But I wasn’t about to tell the bartender I was Looking for something Likely. I’m not some last-call barroom hussy, thanks! And besides, it's not as if you can just order up those sorts of cocktails, anyway. So, no. I didn’t tell the bartender about the Looking. Not, at least, until five whole months later when, right in front of her and as a complete shock to us both, some sort of human something overcame me and these, like, drops of water fell out of my eyes because the—

Hang on. That was supposed to be a secret. My secret, which the Bartender has so far diligently kept. So I’m gonna ix-nay on the ater-way. For now. That wasn’t until January, anyway, and this was August. If I told you, I’d be getting ahead of myself by – oh, let's just call it an even eighteen years.

Now where was I? Oh yeah. So I walks in an’ I points to the pool table an’ I says to the bartender, I says: “That’s what I'm lookin’ for, right there.” Then I asks if I can have some quarters and what she’s got for IPA on draft.

“Oh,” the Bartender looks stricken. Stricken, I tell you! She’s blonde like me, with a wide smile and a big, bold, brassy voice. And she says:

“I’m sorry, honey. We don’t have any IPA at all. The closest thing we have is Red Hook ESB in a bottle. Would you like me to set you up with one of those?”

Well, I never. And, also? Tut-freakin’-tut.

“I guess,” I sigh. “But only because I like you.”

“I like you, too, honey,” she says. Then she hands me my beer and quarters, and I commence to drink- and rack ‘em up.

At this point it’s early, yet. I don’t know what time exactly, but I remember the setting sun shining through the open door, getting in my eyes, and ruining every shot I tried to take (hey, this is my story, remember? If I say that’s what happened, then it’s true. Now get your goddamn hands back in the cart.). I played by myself till well past sundown, though, and that other thing was Looking less and less Likely, because there wasn’t really anybody coming in. I was this close to giving up on the idea all together, when all at once the Wednesday Crowd appeared.

In my memory, at least, it was a crowd. But my memory is 41 years old and drinks a lot (it has to; the rest of me’s not legally allowed to since The Accident, and you'd shit if you knew half the things we've seen). So of however-many folks were really in there that night, my memory only held on to four.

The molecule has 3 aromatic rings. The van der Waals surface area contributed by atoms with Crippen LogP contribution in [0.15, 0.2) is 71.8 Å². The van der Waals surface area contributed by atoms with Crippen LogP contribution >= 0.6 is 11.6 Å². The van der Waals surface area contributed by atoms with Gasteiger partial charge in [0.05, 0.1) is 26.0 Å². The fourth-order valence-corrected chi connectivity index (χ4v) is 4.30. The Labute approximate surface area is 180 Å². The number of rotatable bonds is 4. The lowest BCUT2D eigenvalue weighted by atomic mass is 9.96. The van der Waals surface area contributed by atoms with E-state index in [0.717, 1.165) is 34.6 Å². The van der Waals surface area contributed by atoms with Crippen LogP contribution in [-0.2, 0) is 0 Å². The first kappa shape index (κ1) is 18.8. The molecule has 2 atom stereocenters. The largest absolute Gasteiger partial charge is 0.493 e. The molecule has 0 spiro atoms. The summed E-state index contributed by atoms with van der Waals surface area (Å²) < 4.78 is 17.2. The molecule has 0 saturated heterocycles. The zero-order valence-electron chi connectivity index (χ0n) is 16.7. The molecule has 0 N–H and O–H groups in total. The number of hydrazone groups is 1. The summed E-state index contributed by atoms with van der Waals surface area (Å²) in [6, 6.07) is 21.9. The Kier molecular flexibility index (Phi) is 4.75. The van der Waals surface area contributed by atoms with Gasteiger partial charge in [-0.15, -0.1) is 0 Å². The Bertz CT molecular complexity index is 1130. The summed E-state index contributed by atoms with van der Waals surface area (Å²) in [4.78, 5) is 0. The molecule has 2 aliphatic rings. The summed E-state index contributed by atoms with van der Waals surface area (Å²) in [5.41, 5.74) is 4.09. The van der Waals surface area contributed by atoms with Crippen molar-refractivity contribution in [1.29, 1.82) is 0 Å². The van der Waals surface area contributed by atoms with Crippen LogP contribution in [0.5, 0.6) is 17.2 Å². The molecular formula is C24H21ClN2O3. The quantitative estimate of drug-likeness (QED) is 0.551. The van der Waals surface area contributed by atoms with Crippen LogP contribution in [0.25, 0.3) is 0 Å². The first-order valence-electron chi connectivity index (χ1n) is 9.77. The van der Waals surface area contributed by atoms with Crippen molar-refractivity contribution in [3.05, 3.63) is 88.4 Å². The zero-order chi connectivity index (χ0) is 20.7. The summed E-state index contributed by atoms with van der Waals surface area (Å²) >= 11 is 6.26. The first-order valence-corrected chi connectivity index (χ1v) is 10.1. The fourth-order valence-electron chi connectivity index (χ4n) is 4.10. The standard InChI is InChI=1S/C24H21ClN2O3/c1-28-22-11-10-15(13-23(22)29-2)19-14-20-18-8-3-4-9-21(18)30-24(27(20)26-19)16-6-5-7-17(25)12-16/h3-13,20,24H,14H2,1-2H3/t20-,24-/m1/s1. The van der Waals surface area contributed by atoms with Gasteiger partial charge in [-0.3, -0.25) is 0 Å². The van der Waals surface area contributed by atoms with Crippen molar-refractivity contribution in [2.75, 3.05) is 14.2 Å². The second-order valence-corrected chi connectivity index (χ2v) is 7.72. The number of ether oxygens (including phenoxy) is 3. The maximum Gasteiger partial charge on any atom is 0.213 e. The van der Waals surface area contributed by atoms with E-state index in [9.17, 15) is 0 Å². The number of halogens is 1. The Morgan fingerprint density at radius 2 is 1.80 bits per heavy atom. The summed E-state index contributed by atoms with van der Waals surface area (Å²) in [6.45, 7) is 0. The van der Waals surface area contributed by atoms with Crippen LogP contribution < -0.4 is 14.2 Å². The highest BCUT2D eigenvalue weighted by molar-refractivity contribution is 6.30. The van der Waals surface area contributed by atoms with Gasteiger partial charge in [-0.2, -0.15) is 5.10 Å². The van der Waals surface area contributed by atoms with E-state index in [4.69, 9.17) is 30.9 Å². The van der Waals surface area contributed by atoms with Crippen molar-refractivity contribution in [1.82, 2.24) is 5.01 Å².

There was the Bartender, of course, who acted like we’d known each other always, and I wasn’t sure whether she really liked me or was just cranking me up to see if I’d put on a show. And there was the Maine Guide – for whom, I’m embarrassed to say, I did kind of put one on. Or take one off, as it were. But it was just a discreet peek at my Partridge Family tattoo, and it was at the ass-end of the evening. I don’t think he remembers it at all. 

Then there was the Guide’s Girlfriend, who was sweet as pie and wanted to exchange phone numbers with me and be friends, but I wasn’t sure I was ready for that kind of intimacy yet. And, finally, there was the Kid. He was Looking very Likely, I'll admit it -- and I was obviously Looking pretty darn Likely to his shiny green eyes, too. But since I'd make book on the Likelihood that I was out of college before he was out of diapers, I spent most of the night Looking away.

Most of it. 

Hey, I said I was a barroom hussy, not a nun.

Wait, what’d I say? Oh: I think I might’ve said I'm not a hussy. Well, potato/potahto, man. Whatevs.

But there were other people there, of course, and I decided that I liked them. I liked the place. And I needed a permanent local more than I needed a temporary local taste. I still wasn’t sure whether they really liked me back, or if they were treating me as that evening's floor show, but sometimes you just slap on the pasties and run with it, you know? So I put away the idea of that Other Thing, and although I can still see the Kid’s likely-looking little face smiling at me over everybody’s shoulders, I was careful to always keep at least one of those shoulders between it and the horny little devil on my own.

Always, mostly. Tomato, tomahto. WhatEVER! I may be having a hard time keeping track of my current standing in the Barroom Hussy Register, but I’m not even listed in the Book of Nuns.

I didn’t stay till closing, though. I don’t know what time I left (and no, I’m never gonna get myself a watch), but at one point I just suddenly decided it was time to go. I showed the Guide my tattoo, thought “Whoops. That’s it, sister. You’ve crossed a line. Put it away and take it home. Alone.” and me and the Partridge Family slipped ourselves quietly out the door.

Or tried to.

GOOD NIGHT, ERIN!!!!!!!!!!!!!!!

The Bartender remembered my name. The Bartender remembered my name Very Loudly. 

And, from some safely-hidden sober corner deep inside my drunken ass, I pulled out hers.


 That's not really it, of course. But you catch my drift.



But, honestly, I really wasn't sure. I mean, even That Girl might not be brave enough to show her face again in a place I'll call the Pigpen, after she goes in there on a Wednesday night, slaps on the pasties, and shows her tattoo to a Maine Guide with a Girlfriend who is sweet as pie.

Especially when there are Kids running around.